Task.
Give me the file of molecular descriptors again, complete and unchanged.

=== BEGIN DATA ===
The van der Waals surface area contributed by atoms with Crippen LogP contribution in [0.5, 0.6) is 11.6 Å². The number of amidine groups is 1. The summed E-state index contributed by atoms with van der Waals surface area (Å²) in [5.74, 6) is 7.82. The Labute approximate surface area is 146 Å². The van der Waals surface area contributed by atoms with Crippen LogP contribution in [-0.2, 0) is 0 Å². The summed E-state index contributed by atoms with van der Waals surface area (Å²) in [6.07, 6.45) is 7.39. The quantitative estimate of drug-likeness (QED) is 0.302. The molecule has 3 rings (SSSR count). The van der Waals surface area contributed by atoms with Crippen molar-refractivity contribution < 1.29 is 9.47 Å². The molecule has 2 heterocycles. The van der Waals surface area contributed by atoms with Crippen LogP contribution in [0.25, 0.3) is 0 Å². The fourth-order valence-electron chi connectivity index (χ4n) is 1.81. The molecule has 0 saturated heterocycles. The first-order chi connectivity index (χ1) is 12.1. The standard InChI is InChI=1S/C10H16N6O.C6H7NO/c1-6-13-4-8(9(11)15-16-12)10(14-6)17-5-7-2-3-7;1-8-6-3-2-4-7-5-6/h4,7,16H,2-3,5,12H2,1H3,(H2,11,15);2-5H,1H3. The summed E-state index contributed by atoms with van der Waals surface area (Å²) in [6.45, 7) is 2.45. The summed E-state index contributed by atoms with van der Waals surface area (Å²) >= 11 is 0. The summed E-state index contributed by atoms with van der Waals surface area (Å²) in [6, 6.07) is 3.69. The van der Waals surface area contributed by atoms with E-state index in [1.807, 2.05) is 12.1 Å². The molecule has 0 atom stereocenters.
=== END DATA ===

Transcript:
The van der Waals surface area contributed by atoms with Crippen LogP contribution in [0.5, 0.6) is 11.6 Å². The number of amidine groups is 1. The summed E-state index contributed by atoms with van der Waals surface area (Å²) in [5.74, 6) is 7.82. The Labute approximate surface area is 146 Å². The van der Waals surface area contributed by atoms with Crippen LogP contribution in [-0.2, 0) is 0 Å². The summed E-state index contributed by atoms with van der Waals surface area (Å²) in [6.07, 6.45) is 7.39. The quantitative estimate of drug-likeness (QED) is 0.302. The molecule has 3 rings (SSSR count). The van der Waals surface area contributed by atoms with Crippen molar-refractivity contribution < 1.29 is 9.47 Å². The molecule has 2 heterocycles. The van der Waals surface area contributed by atoms with Crippen LogP contribution in [0.25, 0.3) is 0 Å². The fourth-order valence-electron chi connectivity index (χ4n) is 1.81. The molecule has 0 saturated heterocycles. The first-order chi connectivity index (χ1) is 12.1. The standard InChI is InChI=1S/C10H16N6O.C6H7NO/c1-6-13-4-8(9(11)15-16-12)10(14-6)17-5-7-2-3-7;1-8-6-3-2-4-7-5-6/h4,7,16H,2-3,5,12H2,1H3,(H2,11,15);2-5H,1H3. The summed E-state index contributed by atoms with van der Waals surface area (Å²) in [6.45, 7) is 2.45. The summed E-state index contributed by atoms with van der Waals surface area (Å²) >= 11 is 0. The summed E-state index contributed by atoms with van der Waals surface area (Å²) in [6, 6.07) is 3.69. The van der Waals surface area contributed by atoms with E-state index in [1.807, 2.05) is 12.1 Å². The molecule has 0 atom stereocenters.